Stories from Quick Reads and East Asia
A photo of a Mexican revolutionary who looks like Manny Pacquiao has gone viral few days before the Filipino boxing icon's fight today against Floyd Mayweather in Las Vegas for three champions belts (OMB, CMB y la AMB) in the welterweight division.
In Twitter there were many tweets related to the picture:
Resulta que el abuelo de Pacquiao anduvo en la Revolución… México apoya a Pacquiao pic.twitter.com/dXtC5lpUoC
— Luis Cardenas (@lcardan) May 1, 2015
So Pacquiao's grandfather participated in the Mexican revolution… Mexico supports Pacquiao
On Facebook, Latin Post uploaded the photo which has more than 50,000 shares and 150,000 comments.
“Besides being a boxer, Manny Pacquiao also participated in the Mexican revolution,” was the most common phrase among the comments, which also refers to the men in the picture as “Pacman” grandfather, according to the web portal Infobae.
On March 29, Taiwanese celebrity Janet Lee, along with some other people, was brought to see AH-64E Apache helicopters, the latest model of Apache attack helicopters.
These Apache helicopters were delivered to Taiwan in 2013, as part of a $6.4 billion arms deal with the U.S. signed in 2008.
After Lee posted several photos of her posing with the helicopters on Facebook, the Republic of China Army was criticized for letting unauthorized people enter the off-limits zone, where sensitive technology information is stored.
The scandal has led to the sacking of 18 military officials as of April 11. Ten of them belong to the 601 Air Cavalry Brigade.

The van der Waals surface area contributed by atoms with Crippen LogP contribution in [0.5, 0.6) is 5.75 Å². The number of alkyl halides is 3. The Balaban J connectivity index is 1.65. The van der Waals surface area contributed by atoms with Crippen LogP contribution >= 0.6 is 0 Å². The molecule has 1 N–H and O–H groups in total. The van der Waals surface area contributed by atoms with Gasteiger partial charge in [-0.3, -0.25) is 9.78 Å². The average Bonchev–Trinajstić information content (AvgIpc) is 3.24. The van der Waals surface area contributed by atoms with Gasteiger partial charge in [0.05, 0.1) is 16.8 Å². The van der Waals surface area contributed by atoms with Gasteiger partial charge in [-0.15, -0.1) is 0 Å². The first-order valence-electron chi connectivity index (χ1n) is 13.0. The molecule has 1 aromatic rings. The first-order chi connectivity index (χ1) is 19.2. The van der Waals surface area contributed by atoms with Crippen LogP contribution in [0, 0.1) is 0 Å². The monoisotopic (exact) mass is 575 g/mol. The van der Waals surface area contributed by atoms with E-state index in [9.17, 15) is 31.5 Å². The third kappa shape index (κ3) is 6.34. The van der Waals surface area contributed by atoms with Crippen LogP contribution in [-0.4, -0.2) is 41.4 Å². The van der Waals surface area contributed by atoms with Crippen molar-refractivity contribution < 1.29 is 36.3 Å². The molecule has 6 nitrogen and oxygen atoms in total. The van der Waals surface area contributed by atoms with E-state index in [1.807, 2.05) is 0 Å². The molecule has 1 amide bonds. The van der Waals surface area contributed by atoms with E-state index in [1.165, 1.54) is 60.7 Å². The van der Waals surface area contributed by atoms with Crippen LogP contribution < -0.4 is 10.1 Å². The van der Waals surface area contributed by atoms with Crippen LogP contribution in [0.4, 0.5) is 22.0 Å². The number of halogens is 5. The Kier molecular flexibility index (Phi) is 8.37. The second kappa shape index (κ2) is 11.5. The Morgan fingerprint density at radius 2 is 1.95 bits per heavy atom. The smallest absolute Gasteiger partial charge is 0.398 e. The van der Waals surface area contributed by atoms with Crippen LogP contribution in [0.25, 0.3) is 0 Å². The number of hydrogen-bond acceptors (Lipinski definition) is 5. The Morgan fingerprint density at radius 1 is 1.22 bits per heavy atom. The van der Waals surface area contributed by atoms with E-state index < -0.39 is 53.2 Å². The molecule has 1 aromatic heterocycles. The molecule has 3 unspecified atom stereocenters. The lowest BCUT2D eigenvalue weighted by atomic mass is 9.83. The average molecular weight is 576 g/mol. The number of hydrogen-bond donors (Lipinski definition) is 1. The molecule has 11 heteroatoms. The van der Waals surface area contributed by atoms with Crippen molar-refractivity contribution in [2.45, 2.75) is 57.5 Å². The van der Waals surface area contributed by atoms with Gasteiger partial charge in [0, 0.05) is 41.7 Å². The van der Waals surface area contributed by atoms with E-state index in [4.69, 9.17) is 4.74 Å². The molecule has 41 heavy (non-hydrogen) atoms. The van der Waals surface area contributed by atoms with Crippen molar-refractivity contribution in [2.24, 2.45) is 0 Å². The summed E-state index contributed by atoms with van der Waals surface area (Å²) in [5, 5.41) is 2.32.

Netizens made fun of the incident by comparing Janet Lee with Arnold Schwarzenegger and Sylvester Stallone. All of them have taken on armies single-handedly, but while the guys did that in the movies, Janet Lee crushed a real life brigade with her Facebook check-in.
An online game designer, Xu Youzhen revealed in his Weibo that the Chinese authorities require that childbearing in his company's video games comply with family planning. The guideline was issued by Internet Culture Office, Bureau of Culture Markets in their powerpoint explanation of “Ministry of Culture's Online Game Content Censorship Workflow” in 2010.
In addition to family planning law, the guideline also instructs game designer not to include content that violates animal protection laws and marriage laws.
China Digital Times picks up the story and translates some netizens’ reaction to the guideline.
The statement urged Thammasat University and other higher education institutions to uphold academic freedom and free speech:
To think differently is not a crime. If one cannot do so within the walls of the university, spaces of learning and the pursuit of truth, then the space to do so outside those walls will dwindle as well.
The World Bank has launched mapVIETNAM, an interactive map that shows various socio-economic indicators in Vietnam such as poverty rates, employment, and electricity connectivity. The photo above shows the number of households living on $2 dollars a day. Using the map, we can see that poverty rates are high in the northern and central parts of the country.
An open letter signed by 27 groups and 163 individuals is asking the United Nations Human Rights Council to probe the human rights abuses committed by the Vietnamese government. The signatories are also demanding the removal of Vietnam's membership in the UN human rights body.